Interview by Sonam Rikha
Name: Avanthika Panchapakesan
Age: 16 years old
City you were born in: Sacramento, California
City you currently reside in: Sacramento, California
CONNECTIVITY CONTRIBUTORS REACTIONS
Listening to Avanthika’s story was amazing! Avanthika talked about how she personally has “never faced any serious discrimination”, but has always seen it around her or on social media. I could personally connect with this. I also come from immigrant parents, and although the people from my background or others get discriminated, it has never happened to me personally. It is an aspect about life that we should acknowledge as a privilege because there are so many individuals around us that face discrimination on a daily basis that they do not have the privilege of not having to deal with it. It is so important for us, those that do have a voice stand up for people that are being discriminated against. If you see discrmination, you must say something against it and not allow it. We are just as bad as those discriminating against others if we do not stand up against it when it is in front of us. Avanthika also talks about the injustices that womxn face, such as the pink tax. Before college I didn’t even know about this, but hearing Avanthika talk about it makes me want to educate others on this matter. I could do this by bringing it up with co-workers, family members or even friends. That way, more people are educated on the term and the ball starts rolling on letting others know how unfair the pink tax is on womxn.
- Lorena Flores
Listening to Avanthika’s story was inspiring. One of the things I learned from her story is the power of demonstrating empathy for those who are different from you. Even though she is someone who hasn’t directly faced discrimination, she still acknowledged and gave credibility to the many injustices she has experienced from a global perspective. I was further inspired by the fact that she has rooted her activism and passion in women’s rights in third world countries, which is something I’m also passionate about. Many womxn in third world countries and around the world are forced to look to the media for representation of female empowerment, but oftentimes the media does not adequately represent them.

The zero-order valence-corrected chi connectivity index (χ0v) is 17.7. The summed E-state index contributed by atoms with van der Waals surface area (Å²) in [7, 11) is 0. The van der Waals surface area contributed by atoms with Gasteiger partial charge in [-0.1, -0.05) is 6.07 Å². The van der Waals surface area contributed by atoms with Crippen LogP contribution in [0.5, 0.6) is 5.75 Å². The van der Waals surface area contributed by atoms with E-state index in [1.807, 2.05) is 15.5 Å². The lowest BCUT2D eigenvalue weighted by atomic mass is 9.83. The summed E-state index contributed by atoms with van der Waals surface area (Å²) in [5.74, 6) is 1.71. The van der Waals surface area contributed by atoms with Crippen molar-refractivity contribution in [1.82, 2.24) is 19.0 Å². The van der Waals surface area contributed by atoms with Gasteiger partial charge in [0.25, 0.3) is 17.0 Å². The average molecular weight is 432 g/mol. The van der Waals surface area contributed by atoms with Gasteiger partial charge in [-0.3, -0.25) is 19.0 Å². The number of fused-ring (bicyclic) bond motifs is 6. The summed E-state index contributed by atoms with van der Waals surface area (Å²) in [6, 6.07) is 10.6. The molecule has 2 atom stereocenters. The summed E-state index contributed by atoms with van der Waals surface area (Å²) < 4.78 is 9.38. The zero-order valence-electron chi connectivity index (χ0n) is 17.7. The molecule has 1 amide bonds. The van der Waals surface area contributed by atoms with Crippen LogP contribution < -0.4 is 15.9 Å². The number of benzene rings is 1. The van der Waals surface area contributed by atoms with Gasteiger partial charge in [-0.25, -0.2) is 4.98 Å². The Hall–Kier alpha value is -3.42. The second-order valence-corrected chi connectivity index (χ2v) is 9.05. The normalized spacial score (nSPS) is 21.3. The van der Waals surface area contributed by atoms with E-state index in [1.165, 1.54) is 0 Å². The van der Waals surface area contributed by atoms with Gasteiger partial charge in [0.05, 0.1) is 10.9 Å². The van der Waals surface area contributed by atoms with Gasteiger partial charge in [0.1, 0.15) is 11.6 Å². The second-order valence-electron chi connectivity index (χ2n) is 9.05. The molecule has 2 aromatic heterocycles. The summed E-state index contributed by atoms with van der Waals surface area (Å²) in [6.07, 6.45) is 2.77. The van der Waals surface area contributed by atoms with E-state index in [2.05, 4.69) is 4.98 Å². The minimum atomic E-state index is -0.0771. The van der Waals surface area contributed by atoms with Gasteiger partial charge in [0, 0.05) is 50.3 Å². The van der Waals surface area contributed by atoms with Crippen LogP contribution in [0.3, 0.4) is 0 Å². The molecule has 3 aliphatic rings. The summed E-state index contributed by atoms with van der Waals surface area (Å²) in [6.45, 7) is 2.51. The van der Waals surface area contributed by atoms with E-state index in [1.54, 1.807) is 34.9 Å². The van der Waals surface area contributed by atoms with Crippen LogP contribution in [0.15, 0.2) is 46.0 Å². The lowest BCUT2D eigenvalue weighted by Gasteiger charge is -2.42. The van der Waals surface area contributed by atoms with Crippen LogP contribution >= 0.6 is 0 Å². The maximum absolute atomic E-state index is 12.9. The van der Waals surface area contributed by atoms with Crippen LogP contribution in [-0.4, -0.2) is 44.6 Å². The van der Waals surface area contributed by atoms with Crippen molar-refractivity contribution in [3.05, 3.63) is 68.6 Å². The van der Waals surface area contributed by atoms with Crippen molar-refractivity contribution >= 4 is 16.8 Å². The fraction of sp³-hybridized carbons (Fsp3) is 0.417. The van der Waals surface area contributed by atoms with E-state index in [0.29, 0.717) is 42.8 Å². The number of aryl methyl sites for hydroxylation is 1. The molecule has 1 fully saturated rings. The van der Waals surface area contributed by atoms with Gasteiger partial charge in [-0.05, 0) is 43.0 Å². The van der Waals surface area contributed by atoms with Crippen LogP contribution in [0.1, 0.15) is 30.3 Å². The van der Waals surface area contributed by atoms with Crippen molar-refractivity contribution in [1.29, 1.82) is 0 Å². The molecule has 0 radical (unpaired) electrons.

During her interview I felt a deep connection to her work supporting womxn of color, queer womxn, and many other marginalized groups. It is imperative that those who do have a platform, like Avanthika, stand up for those who face discrimination, whether it is discrimination in systems of oppression or daily microaggressions. I was equally impressed by how active Avanthika is in her community. Her activism in such an intimate space moved me to continue to demonstrate my spirit of boldness, even in those spaces where I feel most vulnerable. Being a part of her story also caused me to reflect on the mediums in which we project our activism. While social media and rallying are great tools, the daily conversations we have with those around us are just as vital to this work.
I am walking away from this interview inspired to share my work around the injustices of discrimination and my mantra that when we see it, no matter who’s around or where we are, we must speak out against it. Remembering that, “those who passively accept evil are just as involved as those who perpetrate it.” Listening to Avanthika’s words helped me to remember that activism is more than what’s said while on the front line. It’s the way we speak when no one’s around and what's in our hearts when no one can hear.